Consider a scenario where you have polygons representing the border of every country in Europe. You also have the Lat/Long of a user's mobile device. You now want to display which country that user is currently located in.

In essence, you have multiple polygons and a single point, and you'd like to find the polygon that contains that point.

Point-in-polygon algorithms are well known, but what are some strategies to reduce the search time?

  • This is a proximity analysis. What GIS software are you using?
    – PolyGeo
    Commented Dec 31, 2020 at 0:09
  • I'm doing this by hand starting with a geojson file. This is on a mobile device and I will probably have to write it from scratch due to lack of packages to assist. The current method is to grab every polygon and do an even-odd analysis to see if the point is inside the bounds. As implemented it is very time consuming. My thoughts are to find the closest polygon first, then test it for geofencing with even-odd. Commented Dec 31, 2020 at 1:18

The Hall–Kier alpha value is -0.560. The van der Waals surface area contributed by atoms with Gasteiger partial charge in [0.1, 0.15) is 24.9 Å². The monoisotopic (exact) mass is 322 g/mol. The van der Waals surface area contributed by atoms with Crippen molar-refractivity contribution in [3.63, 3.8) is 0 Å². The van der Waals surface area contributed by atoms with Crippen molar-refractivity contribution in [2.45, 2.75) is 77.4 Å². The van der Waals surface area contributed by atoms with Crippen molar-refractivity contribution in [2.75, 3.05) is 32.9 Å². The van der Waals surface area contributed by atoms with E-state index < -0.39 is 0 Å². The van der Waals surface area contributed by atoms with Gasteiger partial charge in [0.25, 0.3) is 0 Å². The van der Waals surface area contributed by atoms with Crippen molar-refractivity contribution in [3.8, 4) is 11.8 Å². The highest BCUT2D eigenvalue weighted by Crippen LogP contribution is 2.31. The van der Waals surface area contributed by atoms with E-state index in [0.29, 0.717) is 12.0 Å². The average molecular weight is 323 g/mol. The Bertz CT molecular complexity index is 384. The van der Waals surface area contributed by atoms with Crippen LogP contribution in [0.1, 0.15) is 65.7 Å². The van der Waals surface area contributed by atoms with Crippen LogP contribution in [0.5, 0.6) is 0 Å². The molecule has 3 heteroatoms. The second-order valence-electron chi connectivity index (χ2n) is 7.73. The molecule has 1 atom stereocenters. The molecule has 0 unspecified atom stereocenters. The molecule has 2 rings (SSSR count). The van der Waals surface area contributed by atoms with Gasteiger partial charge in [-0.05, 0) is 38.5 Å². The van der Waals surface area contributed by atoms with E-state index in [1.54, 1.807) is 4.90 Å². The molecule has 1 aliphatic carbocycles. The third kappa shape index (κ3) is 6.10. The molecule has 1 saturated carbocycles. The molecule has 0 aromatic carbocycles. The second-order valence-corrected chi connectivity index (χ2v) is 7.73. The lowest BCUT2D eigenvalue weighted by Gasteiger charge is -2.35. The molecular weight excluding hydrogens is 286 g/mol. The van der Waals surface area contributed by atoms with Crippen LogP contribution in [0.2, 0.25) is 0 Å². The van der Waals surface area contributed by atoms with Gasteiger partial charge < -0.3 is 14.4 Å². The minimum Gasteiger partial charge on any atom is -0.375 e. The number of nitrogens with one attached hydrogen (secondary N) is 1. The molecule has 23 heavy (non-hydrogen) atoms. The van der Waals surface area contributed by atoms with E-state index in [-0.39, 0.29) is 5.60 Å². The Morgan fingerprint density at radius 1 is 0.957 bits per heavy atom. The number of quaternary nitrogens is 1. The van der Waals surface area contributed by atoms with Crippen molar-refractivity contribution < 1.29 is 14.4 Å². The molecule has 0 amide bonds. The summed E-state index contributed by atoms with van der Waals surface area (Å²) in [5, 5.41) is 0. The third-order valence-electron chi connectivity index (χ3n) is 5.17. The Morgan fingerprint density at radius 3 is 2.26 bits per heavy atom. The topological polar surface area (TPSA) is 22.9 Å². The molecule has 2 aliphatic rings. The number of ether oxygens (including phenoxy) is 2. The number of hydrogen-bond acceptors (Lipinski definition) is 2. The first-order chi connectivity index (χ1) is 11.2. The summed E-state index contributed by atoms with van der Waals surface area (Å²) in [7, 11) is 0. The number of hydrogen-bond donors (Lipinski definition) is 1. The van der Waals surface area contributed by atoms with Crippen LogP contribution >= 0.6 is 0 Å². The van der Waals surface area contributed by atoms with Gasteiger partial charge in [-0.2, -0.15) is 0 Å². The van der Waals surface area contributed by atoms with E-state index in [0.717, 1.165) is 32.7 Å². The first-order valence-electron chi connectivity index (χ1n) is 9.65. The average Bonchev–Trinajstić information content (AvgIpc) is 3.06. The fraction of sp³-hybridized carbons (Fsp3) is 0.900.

• 2
    If you do a simple envelope check, you won't have to test every geometry. That said, reinventing this particular wheel is a huge waste of time. Code libraries is the only way to fly here.
    – Vince
    Commented Dec 31, 2020 at 6:06
  • 1
    This is a simple point in polygon test, there are many implementations out there
    – Ian Turton
    Commented Dec 31, 2020 at 9:01
  • Just to reiterate the particular tooling I'm using for this mobile app doesn't have access to any geoquery libraries that are robust and performant. Best idea I've found, which was also confirmed by @Vince, is to test envelopes first (bounding boxes), get a list of overlapping boxes, then test their corresponding geometries. Will be implementing that today. Commented Dec 31, 2020 at 11:12


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